On February 27, 2018, the U.S. Supreme Court issued a highly anticipated ruling resolving a long-standing circuit split over the scope of the Bankruptcy Code’s "safe harbor" provision exempting certain securities transaction payments from avoidance as fraudulent transfers. In Merit Management Group LP v. FTI Consulting Inc., 2018 BL 65569, No. 16-784 (U.S. Feb. 27, 2018), the unanimous Court held that section 546(e) of the Bankruptcy Code does not protect transfers made through a financial institution to a third party, regardless of whether the financial institution had a beneficial interest in the transferred property. Instead, the relevant inquiry is whether the transferor or the transferee in the transaction whose avoidance is sought is itself a financial institution.
The Section 546(e) Safe Harbor
Section 546 of the Bankruptcy Code imposes a number of limitations on a bankruptcy trustee’s avoidance powers, including the power to avoid certain preferential and/or fraudulent transfers. Section 546(e) provides that the trustee may not avoid a pre-bankruptcy transfer which is a margin payment or settlement payment "made by or to (or for the benefit of) a commodity broker, forward contract merchant, stockbroker, financial institution, financial participant, or securities clearing agency, or that is a transfer made by or to (or for the benefit of)" any of those entities in connection with a securities contract, commodity contract, or forward contract, unless the transfer was made with the actual intent to hinder, delay, or defraud creditors.
The purpose of section 546(e) is to prevent "the insolvency of one commodity or security firm from spreading to other firms and possibly threatening the collapse of the affected market." H.R. Rep. No. 97-420, at 1 (1982), reprinted in 1982 U.S.C.C.A.N. 583, 583, 1982 WL 25042. The provision was "intended to minimize the displacement caused in the commodities and securities markets in the event of a major bankruptcy affecting those industries." Id. With the enactment of section 546(e), Congress also sought to promote customer confidence in the markets by protecting market stability. See Kaiser Steel Corp. v. Charles Schwab & Co., 913 F.2d 846 (10th Cir. 1990) (citing S. Rep. No. 989, at 8 (1978)).
Five circuit courts of appeal have ruled that the section 546(e) safe harbor extends to transactions even where the financial institution involved is merely a "conduit" for the transfer of funds from the debtor to the ultimate transferee. See In re Quebecor World (USA) Inc., 719 F.3d 94 (2d Cir. 2013) (the safe harbor is applicable where the financial institution was a trustee, and the actual exchange was between two private entities); Contemporary Indus. Corp. v. Frost, 564 F.3d 981 (8th Cir. 2009) (section 546(e) is not limited to public securities transactions and protects from avoidance a debtor’s payments deposited in a national bank in exchange for the shareholders’ privately held stock during an LBO); In re QSI Holdings, Inc., 571 F.3d 545 (6th Cir. 2009) (the safe harbor applied even though the financial institution involved in the LBO was only the exchange agent); In re Resorts Int’l, Inc., 181 F.3d 505, 516 (3d Cir. 1999) (noting that "the requirement that the ‘commodity brokers, forward contract merchants, stockbrokers, financial institutions, and securities clearing agencies’ obtain a ‘beneficial interest’ in the funds they handle . . . is not explicit in section 546"); In re Kaiser Steel Corp., 952 F.2d 1230, 1240 (10th Cir. 1991) (rejecting the argument that "even if the payments were settlement payments, § 546(e) does not protect a settlement payment ‘by’ a stockbroker, financial institution, or clearing agency, unless that payment is to another participant in the clearance and settlement system and not to an equity security holder").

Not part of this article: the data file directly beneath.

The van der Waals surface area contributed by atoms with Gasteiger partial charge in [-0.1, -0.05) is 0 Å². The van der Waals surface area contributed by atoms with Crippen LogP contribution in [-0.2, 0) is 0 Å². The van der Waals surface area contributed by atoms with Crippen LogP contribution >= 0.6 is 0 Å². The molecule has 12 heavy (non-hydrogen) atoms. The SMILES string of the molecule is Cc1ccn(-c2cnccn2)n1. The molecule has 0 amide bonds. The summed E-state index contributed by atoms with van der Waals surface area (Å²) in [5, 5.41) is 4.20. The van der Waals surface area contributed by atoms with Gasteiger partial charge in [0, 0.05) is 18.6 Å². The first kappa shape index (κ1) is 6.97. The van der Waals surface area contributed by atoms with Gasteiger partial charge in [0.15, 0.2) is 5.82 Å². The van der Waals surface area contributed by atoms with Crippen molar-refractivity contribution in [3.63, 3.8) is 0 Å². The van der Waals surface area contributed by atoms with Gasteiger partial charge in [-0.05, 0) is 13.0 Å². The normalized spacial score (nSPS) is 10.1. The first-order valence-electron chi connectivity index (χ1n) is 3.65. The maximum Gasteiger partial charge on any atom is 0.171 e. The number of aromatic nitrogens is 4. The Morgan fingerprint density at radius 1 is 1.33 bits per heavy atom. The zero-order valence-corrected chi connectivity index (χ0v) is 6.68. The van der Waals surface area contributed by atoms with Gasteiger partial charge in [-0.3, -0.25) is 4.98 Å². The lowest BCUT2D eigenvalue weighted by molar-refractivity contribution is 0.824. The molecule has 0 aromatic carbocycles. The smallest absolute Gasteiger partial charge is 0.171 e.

The Eleventh Circuit ruled to the contrary in In re Munford, Inc., 98 F.3d 604 (11th Cir. 1996). In Munford, the court held that section 546(e) did not shield from avoidance payments made by the debtor to shareholders in an LBO because the "financial institution" involved was only a conduit for the transfer of funds and securities—the bank never had a "beneficial interest" sufficient to qualify as a "transferee" in the LBO. In so ruling, the Eleventh Circuit wrote:
None of the entities listed in section 546(e)—i.e., a commodity broker, forward contract merchant, stockbroker, financial institution, or a securities clearing agency—made or received a transfer/payment. Thus, section 546(e) is not applicable. . . . True, a section 546(e) financial institution was presumptively involved in this transaction. But the bank here was nothing more than an intermediary or conduit. Funds were deposited with the bank and when the bank received the shares from the selling shareholders, it sent funds to them in exchange. The bank never acquired a beneficial interest in either the funds or the shares. . . . Importantly, a trustee may only avoid a transfer to a "transferee." See 11 U.S.C. § 550. Since the bank never acquired a beneficial interest in the funds, it was not a "transferee" in the LBO transaction.
The Seventh Circuit widened the circuit split on the issue when it agreed with the rationale of Munford in FTI Consulting, Inc. v. Merit Management Group, LP, 830 F.3d 690 (7th Cir. 2016), aff’d, 2018 BL 65569, No. 16-784 (U.S. Feb. 27, 2018).
Valley View Downs, LP ("Valley View"), the owner of a Pennsylvania racetrack, acquired all of the stock of a competitor, Bedford Downs ("Bedford"), for certain harness-racing and gambling licenses in a $55 million LBO transaction. The Cayman Islands Branch of Credit Suisse ("CS Cayman") financed the purchase and wired the $55 million purchase price to a bank (the "Escrow Bank") that acted as escrow agent for the exchange and disbursed the net proceeds to Bedford’s stockholders. After the LBO, Valley View filed for chapter 11 protection because its application for the gambling license was denied.
The chapter 11 litigation trustee for Valley View—FTI Consulting, Inc. (the "trustee")—sued Merit Management Group, LP ("Merit"), a shareholder in Bedford, alleging that Bedford’s transfer to Valley View and thence to Merit of approximately $16.5 million (30 percent of the $55 million) was constructively fraudulent and therefore avoidable under sections 544 and 548(a)(1)(B) of the Bankruptcy Code. The bankruptcy court and the district court ruled that the transfer to Merit was protected by the section 546(e) safe harbor.